It's time to take a step back...

You know we care deeply about relationships and helping you build a thriving network.

But, as I’ve been pondering this week, I wonder if we’ve inadvertently distracted you from an important piece of the puzzle.

We’ve talked in spades about the qualities that make someone a great networker...

And yes! Hold fast to those principles because they will most certainly serve you well as you BUILD a network.

Today, however, it’s time to talk about the state of your network itself—you know...the one you’ve been building.

How is your network performing? Are there cogs that need oiling or spokes that need repairing?

A builder doesn’t add a second story to a home without assessing the strength and stability of the first floor.

As networkers, we must apply the same principle. We can't focus too much on the task of “building” lest we forget to tend to the relationships we’ve already established.

This week, let’s change our perspective. Instead of looking outward, let’s take a step back and examine the network you’ve already built.

Do you feel good when you reflect on the overall state of your network? What pieces of your network are thriving? What parts need more support? Do you need to keep building? Or is it time to nourish what you have?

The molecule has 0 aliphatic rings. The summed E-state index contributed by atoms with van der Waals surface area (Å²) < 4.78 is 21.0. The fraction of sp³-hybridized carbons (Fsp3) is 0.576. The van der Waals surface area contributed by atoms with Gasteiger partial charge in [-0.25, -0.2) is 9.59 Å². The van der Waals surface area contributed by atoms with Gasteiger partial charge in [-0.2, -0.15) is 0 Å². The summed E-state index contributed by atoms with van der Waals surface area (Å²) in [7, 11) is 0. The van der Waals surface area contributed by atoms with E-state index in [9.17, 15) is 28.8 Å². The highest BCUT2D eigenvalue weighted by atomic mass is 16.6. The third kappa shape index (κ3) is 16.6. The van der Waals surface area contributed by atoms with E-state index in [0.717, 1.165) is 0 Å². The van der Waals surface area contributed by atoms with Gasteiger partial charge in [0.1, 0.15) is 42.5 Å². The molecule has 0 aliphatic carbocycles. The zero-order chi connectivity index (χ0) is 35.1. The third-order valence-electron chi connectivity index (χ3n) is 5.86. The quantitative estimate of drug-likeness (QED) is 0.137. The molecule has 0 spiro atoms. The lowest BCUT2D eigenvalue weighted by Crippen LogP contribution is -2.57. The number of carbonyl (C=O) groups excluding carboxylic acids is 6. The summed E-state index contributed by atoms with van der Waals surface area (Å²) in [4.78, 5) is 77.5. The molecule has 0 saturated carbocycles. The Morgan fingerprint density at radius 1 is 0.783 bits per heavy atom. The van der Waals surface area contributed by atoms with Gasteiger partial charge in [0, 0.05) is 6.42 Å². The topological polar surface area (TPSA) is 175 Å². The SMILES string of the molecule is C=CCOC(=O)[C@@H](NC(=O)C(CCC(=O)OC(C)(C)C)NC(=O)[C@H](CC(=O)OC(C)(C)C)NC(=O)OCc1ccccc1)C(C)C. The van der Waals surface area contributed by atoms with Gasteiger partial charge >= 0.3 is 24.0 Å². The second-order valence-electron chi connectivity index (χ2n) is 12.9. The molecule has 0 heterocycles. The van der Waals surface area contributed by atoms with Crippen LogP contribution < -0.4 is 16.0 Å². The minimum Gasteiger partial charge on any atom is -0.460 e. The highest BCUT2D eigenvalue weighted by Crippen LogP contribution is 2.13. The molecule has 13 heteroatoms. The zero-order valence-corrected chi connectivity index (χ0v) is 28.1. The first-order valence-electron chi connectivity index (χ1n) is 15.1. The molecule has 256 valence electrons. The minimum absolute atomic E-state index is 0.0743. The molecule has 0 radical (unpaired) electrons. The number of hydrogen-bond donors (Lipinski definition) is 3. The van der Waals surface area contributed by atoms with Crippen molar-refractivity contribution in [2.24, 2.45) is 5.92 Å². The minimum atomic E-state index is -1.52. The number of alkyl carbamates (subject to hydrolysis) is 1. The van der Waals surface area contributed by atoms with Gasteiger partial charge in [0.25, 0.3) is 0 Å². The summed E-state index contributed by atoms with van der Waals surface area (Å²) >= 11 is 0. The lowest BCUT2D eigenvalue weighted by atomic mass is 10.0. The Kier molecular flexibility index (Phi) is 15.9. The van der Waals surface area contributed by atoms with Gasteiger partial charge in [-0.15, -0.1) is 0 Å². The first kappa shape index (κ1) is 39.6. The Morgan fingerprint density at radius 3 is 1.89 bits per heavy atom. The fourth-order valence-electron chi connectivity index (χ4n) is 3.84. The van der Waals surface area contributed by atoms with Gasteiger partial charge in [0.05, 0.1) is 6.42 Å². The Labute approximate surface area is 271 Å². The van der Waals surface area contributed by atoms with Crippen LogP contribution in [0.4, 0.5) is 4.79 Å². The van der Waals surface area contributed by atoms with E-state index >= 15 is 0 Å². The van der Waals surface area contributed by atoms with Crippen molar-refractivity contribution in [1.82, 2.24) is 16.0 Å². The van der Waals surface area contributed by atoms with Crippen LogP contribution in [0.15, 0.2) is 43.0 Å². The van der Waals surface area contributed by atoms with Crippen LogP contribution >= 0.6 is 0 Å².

Before you check your network's pulse...


Make sure you're equipped with the best tools to support your relationship-building endeavors. Our Contact Mapping app is the perfect companion for ANYONE who values relationships.


SIGNS OF A THRIVING NETWORK

How can you tell if your network is healthy and thriving? Even if you have numerous prospects in the pipeline and your phone is ringing off the hook, these indicators only tell one piece of the story. 

There are several other markers worth considering as you examine your network and try to determine if it’s truly thriving.

As you assess the quality of the network, here are 5 questions to consider…

  1. Are the people in your network interconnected? No networker wants to live on an island. Even worse, you don’t want your contacts to live on separate islands. 

    To have a thriving network, it doesn’t mean you’re at the center with spokes connecting to each of your contacts. 

    A thriving network is more like a web—or really just a bowl of spaghetti. You can build this interconnected spaghetti bowl by facilitating connections among people in your network and simply serving as the bridge between relationships. 

    If people in your network are connected on many different levels, you’ll have a greater web of support when you need it—rather than a bunch of individual spokes with only YOU as their point of connection.
     

  2. Is your network diverse? We know that diverse networks are powerful networks, so now is a good time to take a look at the different people you have in your circle. When we are talking about diversity, we aren’t just talking about racial and ethnic diversity—though that’s definitely an important piece. 

    A diverse network also includes people in different industries, in varying geographical locations, in other generations, etc. If you’re wondering if your network is diverse enough, here are 10 types of people everyone should have in their network